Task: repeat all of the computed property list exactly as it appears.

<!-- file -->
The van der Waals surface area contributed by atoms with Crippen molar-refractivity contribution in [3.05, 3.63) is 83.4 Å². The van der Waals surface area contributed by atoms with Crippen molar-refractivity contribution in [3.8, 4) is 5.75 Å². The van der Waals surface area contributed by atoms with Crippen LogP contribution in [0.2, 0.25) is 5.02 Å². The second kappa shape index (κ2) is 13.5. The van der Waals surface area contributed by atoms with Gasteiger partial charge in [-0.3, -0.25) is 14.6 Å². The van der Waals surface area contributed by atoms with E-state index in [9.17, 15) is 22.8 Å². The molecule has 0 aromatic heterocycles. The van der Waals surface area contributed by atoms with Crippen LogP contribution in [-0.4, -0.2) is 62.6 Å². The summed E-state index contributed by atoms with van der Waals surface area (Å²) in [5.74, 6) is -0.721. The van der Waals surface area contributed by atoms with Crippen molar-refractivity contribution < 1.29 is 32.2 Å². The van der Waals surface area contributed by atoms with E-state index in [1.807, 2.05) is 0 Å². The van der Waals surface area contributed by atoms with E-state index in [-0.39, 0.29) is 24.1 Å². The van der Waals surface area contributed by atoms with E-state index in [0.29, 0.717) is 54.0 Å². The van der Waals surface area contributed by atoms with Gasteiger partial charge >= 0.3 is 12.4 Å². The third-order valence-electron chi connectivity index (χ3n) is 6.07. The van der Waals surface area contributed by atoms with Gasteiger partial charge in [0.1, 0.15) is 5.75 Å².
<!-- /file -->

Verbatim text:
The van der Waals surface area contributed by atoms with Crippen molar-refractivity contribution in [3.05, 3.63) is 83.4 Å². The van der Waals surface area contributed by atoms with Crippen molar-refractivity contribution in [3.8, 4) is 5.75 Å². The van der Waals surface area contributed by atoms with Crippen LogP contribution in [0.2, 0.25) is 5.02 Å². The second kappa shape index (κ2) is 13.5. The van der Waals surface area contributed by atoms with Gasteiger partial charge in [-0.3, -0.25) is 14.6 Å². The van der Waals surface area contributed by atoms with E-state index in [9.17, 15) is 22.8 Å². The molecule has 0 aromatic heterocycles. The van der Waals surface area contributed by atoms with Crippen LogP contribution in [-0.4, -0.2) is 62.6 Å². The summed E-state index contributed by atoms with van der Waals surface area (Å²) in [5.74, 6) is -0.721. The van der Waals surface area contributed by atoms with Crippen molar-refractivity contribution < 1.29 is 32.2 Å². The van der Waals surface area contributed by atoms with E-state index in [1.807, 2.05) is 0 Å². The van der Waals surface area contributed by atoms with E-state index in [-0.39, 0.29) is 24.1 Å². The van der Waals surface area contributed by atoms with E-state index in [0.29, 0.717) is 54.0 Å². The van der Waals surface area contributed by atoms with Gasteiger partial charge >= 0.3 is 12.4 Å². The third-order valence-electron chi connectivity index (χ3n) is 6.07. The van der Waals surface area contributed by atoms with Gasteiger partial charge in [0.1, 0.15) is 5.75 Å².